And finally as we begin to unwind, and the spell begins to loose it's effect, we enter into the final phase of the trance. Slowly coming down from our high, but the spell continues to let out it's final touch in "Sanctuary", coming and going as it pleases in it's restrained chaos. Finally the effects of the trance fades and we enter back into our normal conscious world, as we've now had our own taste of Bitches Brew. But this kind of brew isn't for just anyone. Many may find, in all of it's bizarre nature, to be a bitter taste. But to the enlightened few, who have seen Miles through his journeys from the sky to Kilimanjaro, and have opened their ears to his silent ways, will find it's taste to be the sweetest around.

 Kind Of Blue by DAVIS, MILES album cover Studio Album, 1959
4.36 | 997 ratings

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Kind Of Blue
Miles Davis Jazz Rock/Fusion

Review by patrickq

4 stars I've tried, but it's probably just not possible for me to imagine what jazz was like before Kind of Blue and its use of modality (more on that in a minute). To me, this is a very good album, but I lack the historical context to judge the claim that Kind of Blue was a groundbreaking work. Apparent the change caused by this album led to an entirely new subgenre, listed on Prog Archives as "jazz-rock/fusion." But how fusion evolved from Kind of Blue is kind of hazy to me.

I picked this up two months ago because of the strong recommendations here on Prog Archives. I expected this to be a literal "fusion" of jazz (i.e., improvisation on stereotypical instruments like saxophone and, given the artist, trumpet) and rock (i.e., based on electric guitars, including bass guitars). That's not what Kind of Blue is; it's expertly played jazz. While the bassist, drummer, and pianist are given some freedom to improvise, they generally provide a foundation for trumpet and sax solos.

So my expectations about instrumentation got adjusted during my first listen to Kind of Blue. After that I tried to read up on "modal jazz," but I still can't tell you precisely how it differs from traditional jazz. At this point, I just kept spinning it and listening.

Sometimes, in order to analyze a musical work, I try to distinguish three aspects: the production, the performances, and the compositions. Since so much of Kind of Blue is improvised, it makes less sense to make fine distinctions between the latter two. Still, the blueprint for the five pieces on the album was worked out in advance, and that's got to be a major factor in the quality of the work, no matter how awesome the soloists were.

The performances are very good. My only quibble here is that some of the soloing emphasizes technique over musicality. But that's a minor complaint that could be leveled against most jazz albums, or fusion albums or rock albums. What really impressed me was the restraint shown by the support players - - specifically, what they don't play.

The production is also good. It's hard to believe that Kind of Blue was recorded sixty years ago. When only the drums, bass, and piano are playing, it sounds like I'm right there on the stage. The reverb on the soloing instruments separates them a bit from the backing, which struck me as odd at first. But I'm used to it now.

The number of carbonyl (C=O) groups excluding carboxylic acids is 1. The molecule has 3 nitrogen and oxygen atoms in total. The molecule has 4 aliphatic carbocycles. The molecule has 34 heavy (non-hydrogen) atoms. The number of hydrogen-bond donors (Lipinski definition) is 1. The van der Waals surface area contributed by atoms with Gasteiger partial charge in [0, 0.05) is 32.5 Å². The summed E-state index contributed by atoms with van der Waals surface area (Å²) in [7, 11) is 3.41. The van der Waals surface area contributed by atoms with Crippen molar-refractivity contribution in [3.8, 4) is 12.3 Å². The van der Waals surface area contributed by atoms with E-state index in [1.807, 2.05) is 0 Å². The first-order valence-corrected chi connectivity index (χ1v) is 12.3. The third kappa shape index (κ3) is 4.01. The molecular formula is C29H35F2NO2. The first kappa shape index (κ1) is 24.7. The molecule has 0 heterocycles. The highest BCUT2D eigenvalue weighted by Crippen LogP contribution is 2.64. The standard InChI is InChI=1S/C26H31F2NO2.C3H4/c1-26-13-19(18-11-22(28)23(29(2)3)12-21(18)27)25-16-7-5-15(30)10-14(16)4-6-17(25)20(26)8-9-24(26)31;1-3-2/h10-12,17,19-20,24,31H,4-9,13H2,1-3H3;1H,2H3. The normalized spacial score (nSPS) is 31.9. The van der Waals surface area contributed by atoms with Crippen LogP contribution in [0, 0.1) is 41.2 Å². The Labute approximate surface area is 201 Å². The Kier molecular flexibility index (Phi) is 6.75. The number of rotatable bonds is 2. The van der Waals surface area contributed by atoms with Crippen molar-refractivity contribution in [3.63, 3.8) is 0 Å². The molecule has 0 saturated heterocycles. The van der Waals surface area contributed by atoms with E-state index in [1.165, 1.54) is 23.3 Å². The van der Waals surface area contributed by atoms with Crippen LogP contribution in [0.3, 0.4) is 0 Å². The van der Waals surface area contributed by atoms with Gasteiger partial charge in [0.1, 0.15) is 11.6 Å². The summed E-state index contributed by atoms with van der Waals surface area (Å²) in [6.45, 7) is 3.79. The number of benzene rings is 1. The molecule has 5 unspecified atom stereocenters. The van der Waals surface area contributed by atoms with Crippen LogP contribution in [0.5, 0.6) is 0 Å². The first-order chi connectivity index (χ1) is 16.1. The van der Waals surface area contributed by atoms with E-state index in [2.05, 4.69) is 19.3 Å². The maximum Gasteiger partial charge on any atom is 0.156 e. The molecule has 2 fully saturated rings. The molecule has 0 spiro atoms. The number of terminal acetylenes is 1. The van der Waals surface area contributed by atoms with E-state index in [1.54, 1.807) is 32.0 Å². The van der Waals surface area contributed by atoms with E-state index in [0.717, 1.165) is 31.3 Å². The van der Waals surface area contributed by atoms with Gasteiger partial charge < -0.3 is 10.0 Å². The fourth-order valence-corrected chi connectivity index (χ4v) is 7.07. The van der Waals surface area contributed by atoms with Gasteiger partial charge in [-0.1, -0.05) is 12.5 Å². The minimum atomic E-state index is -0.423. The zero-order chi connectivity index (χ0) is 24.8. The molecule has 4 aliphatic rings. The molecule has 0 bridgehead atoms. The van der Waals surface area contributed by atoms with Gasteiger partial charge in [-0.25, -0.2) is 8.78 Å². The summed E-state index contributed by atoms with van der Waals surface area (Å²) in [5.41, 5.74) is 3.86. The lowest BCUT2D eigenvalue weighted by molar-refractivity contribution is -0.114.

So, four stars for an excellent album - - an excellent jazz album. Unless I'm missing something, though, this isn't a progressive-rock album. Nonetheless, I'd recommend it, without reservation, to any music fan.

 Bitches Brew by DAVIS, MILES album cover Studio Album, 1970
4.25 | 683 ratings

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Bitches Brew
Miles Davis Jazz Rock/Fusion

Review by patrickq

4 stars It's fascinating to try to figure out what an album is trying to say, especially an instrumental album that might have some underlying concept. What do the song titles mean? The album title? The artwork?

And I don't buy the idea that listeners have no right to impose their own meanings onto music. Artists know that once they publish their work, it is no longer exclusively theirs - - especially when they sell more than a million copies of it.

So what did Bitches Brew mean in late March 1970 when it was released? I know very little of the state of jazz in the late 1960s and early 1970s. I wasn't even born until a few months after Bitches Brew came out, and with a few exceptions my interest in music only made it to jazz very recently. So while I see Louis Armstrong's criticism of "modern jazz" in the early 1960s, and Miles Davis's criticism of that criticism, as part of a cycle inevitable in art, I don't actually get it. The stipulated facts seem to be that Jazz, like all art forms, was going to change at some point; that the change would have both external and internal causes; that Davis challenged the jazz status quo from the inside; and that his vision wound up exerting outsized influence on the future of jazz.

So one meaning attached retrospectively to Bitches Brew is that of some sort of "knockout punch" or "final nail in the coffin" of the old jazz - - In a Silent Way having been the penultimate punch or nail. Another meaning involves producer Teo Macero's postproduction: Bitches Brew means what it means not only due to Davis's artistry, but equally to Macero's ex post facto "composition" of the material using techniques similar to musique concrète. In this view Bitches Brew's place in history would've been assured even if its style hadn't been an affront to prevailing conceptions of jazz; after all, fifty years later, post-performance dicing and splicing is essential to nearly all forms of popular music.